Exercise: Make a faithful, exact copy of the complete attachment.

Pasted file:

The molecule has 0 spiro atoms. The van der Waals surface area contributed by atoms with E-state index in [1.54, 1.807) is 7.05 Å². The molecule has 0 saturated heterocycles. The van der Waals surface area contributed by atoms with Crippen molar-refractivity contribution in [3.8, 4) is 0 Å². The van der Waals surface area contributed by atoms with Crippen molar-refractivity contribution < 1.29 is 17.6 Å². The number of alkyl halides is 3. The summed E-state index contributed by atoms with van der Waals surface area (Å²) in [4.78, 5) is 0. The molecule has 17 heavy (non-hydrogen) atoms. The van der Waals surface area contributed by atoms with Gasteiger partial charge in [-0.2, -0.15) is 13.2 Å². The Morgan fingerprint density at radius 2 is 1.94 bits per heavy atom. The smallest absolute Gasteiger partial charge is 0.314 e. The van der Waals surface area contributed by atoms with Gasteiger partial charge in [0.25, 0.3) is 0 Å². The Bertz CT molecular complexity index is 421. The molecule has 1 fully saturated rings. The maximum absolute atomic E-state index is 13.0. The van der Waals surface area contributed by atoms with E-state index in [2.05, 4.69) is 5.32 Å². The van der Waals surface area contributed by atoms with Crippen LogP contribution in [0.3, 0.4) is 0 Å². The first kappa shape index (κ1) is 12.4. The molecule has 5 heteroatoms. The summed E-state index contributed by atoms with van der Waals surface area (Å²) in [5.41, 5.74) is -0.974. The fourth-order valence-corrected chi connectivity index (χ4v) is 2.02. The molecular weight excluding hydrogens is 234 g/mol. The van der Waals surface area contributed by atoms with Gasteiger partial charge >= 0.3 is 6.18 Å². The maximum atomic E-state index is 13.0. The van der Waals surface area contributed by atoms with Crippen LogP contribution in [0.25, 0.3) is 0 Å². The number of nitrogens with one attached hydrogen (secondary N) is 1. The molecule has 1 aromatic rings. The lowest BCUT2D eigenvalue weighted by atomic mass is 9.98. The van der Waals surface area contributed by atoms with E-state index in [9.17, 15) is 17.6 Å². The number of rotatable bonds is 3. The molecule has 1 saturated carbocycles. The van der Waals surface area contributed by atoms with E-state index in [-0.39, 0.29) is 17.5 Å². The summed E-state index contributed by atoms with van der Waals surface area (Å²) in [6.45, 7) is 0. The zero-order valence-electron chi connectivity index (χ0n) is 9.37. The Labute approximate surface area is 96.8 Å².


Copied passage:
The molecule has 0 spiro atoms. The van der Waals surface area contributed by atoms with E-state index in [1.54, 1.807) is 7.05 Å². The molecule has 0 saturated heterocycles. The van der Waals surface area contributed by atoms with Crippen molar-refractivity contribution in [3.8, 4) is 0 Å². The van der Waals surface area contributed by atoms with Crippen molar-refractivity contribution < 1.29 is 17.6 Å². The number of alkyl halides is 3. The summed E-state index contributed by atoms with van der Waals surface area (Å²) in [4.78, 5) is 0. The molecule has 17 heavy (non-hydrogen) atoms. The van der Waals surface area contributed by atoms with Gasteiger partial charge in [-0.2, -0.15) is 13.2 Å². The Morgan fingerprint density at radius 2 is 1.94 bits per heavy atom. The smallest absolute Gasteiger partial charge is 0.314 e. The van der Waals surface area contributed by atoms with Gasteiger partial charge in [0.25, 0.3) is 0 Å². The Bertz CT molecular complexity index is 421. The molecule has 1 fully saturated rings. The maximum absolute atomic E-state index is 13.0. The van der Waals surface area contributed by atoms with E-state index in [2.05, 4.69) is 5.32 Å². The van der Waals surface area contributed by atoms with Crippen LogP contribution in [0.3, 0.4) is 0 Å². The first kappa shape index (κ1) is 12.4. The molecule has 5 heteroatoms. The summed E-state index contributed by atoms with van der Waals surface area (Å²) in [5.41, 5.74) is -0.974. The fourth-order valence-corrected chi connectivity index (χ4v) is 2.02. The molecular weight excluding hydrogens is 234 g/mol. The van der Waals surface area contributed by atoms with Gasteiger partial charge >= 0.3 is 6.18 Å². The maximum atomic E-state index is 13.0. The van der Waals surface area contributed by atoms with Crippen LogP contribution in [0.25, 0.3) is 0 Å². The number of nitrogens with one attached hydrogen (secondary N) is 1. The molecule has 1 aromatic rings. The lowest BCUT2D eigenvalue weighted by atomic mass is 9.98. The van der Waals surface area contributed by atoms with E-state index in [9.17, 15) is 17.6 Å². The number of rotatable bonds is 3. The molecule has 1 saturated carbocycles. The van der Waals surface area contributed by atoms with E-state index in [-0.39, 0.29) is 17.5 Å². The summed E-state index contributed by atoms with van der Waals surface area (Å²) in [6.45, 7) is 0. The zero-order valence-electron chi connectivity index (χ0n) is 9.37. The Labute approximate surface area is 96.8 Å².